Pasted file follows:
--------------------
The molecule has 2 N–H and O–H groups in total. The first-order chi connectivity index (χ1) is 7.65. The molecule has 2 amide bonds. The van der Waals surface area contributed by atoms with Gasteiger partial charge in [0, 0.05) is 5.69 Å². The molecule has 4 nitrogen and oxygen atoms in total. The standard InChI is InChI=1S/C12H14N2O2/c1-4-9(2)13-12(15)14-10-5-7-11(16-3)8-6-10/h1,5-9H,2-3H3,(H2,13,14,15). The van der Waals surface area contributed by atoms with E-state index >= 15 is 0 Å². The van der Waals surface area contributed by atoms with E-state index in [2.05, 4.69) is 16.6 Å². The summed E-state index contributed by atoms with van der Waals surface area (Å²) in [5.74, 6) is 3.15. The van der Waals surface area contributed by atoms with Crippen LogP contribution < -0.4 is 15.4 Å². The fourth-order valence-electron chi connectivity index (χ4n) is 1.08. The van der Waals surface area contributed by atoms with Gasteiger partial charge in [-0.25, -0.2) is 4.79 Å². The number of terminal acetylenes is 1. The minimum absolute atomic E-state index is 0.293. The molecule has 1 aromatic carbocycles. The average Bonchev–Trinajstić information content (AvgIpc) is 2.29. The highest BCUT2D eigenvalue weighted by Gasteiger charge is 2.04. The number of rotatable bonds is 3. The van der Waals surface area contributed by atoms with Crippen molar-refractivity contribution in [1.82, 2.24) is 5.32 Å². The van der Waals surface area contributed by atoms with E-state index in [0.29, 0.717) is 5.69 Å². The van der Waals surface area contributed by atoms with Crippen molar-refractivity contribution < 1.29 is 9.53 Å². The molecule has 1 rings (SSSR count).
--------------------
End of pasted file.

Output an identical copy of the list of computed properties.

The molecule has 2 N–H and O–H groups in total. The first-order chi connectivity index (χ1) is 7.65. The molecule has 2 amide bonds. The van der Waals surface area contributed by atoms with Gasteiger partial charge in [0, 0.05) is 5.69 Å². The molecule has 4 nitrogen and oxygen atoms in total. The standard InChI is InChI=1S/C12H14N2O2/c1-4-9(2)13-12(15)14-10-5-7-11(16-3)8-6-10/h1,5-9H,2-3H3,(H2,13,14,15). The van der Waals surface area contributed by atoms with E-state index >= 15 is 0 Å². The van der Waals surface area contributed by atoms with E-state index in [2.05, 4.69) is 16.6 Å². The summed E-state index contributed by atoms with van der Waals surface area (Å²) in [5.74, 6) is 3.15. The van der Waals surface area contributed by atoms with Crippen LogP contribution < -0.4 is 15.4 Å². The fourth-order valence-electron chi connectivity index (χ4n) is 1.08. The van der Waals surface area contributed by atoms with Gasteiger partial charge in [-0.25, -0.2) is 4.79 Å². The number of terminal acetylenes is 1. The minimum absolute atomic E-state index is 0.293. The molecule has 1 aromatic carbocycles. The average Bonchev–Trinajstić information content (AvgIpc) is 2.29. The highest BCUT2D eigenvalue weighted by Gasteiger charge is 2.04. The number of rotatable bonds is 3. The van der Waals surface area contributed by atoms with Crippen molar-refractivity contribution in [1.82, 2.24) is 5.32 Å². The van der Waals surface area contributed by atoms with E-state index in [0.29, 0.717) is 5.69 Å². The van der Waals surface area contributed by atoms with Crippen molar-refractivity contribution < 1.29 is 9.53 Å². The molecule has 1 rings (SSSR count).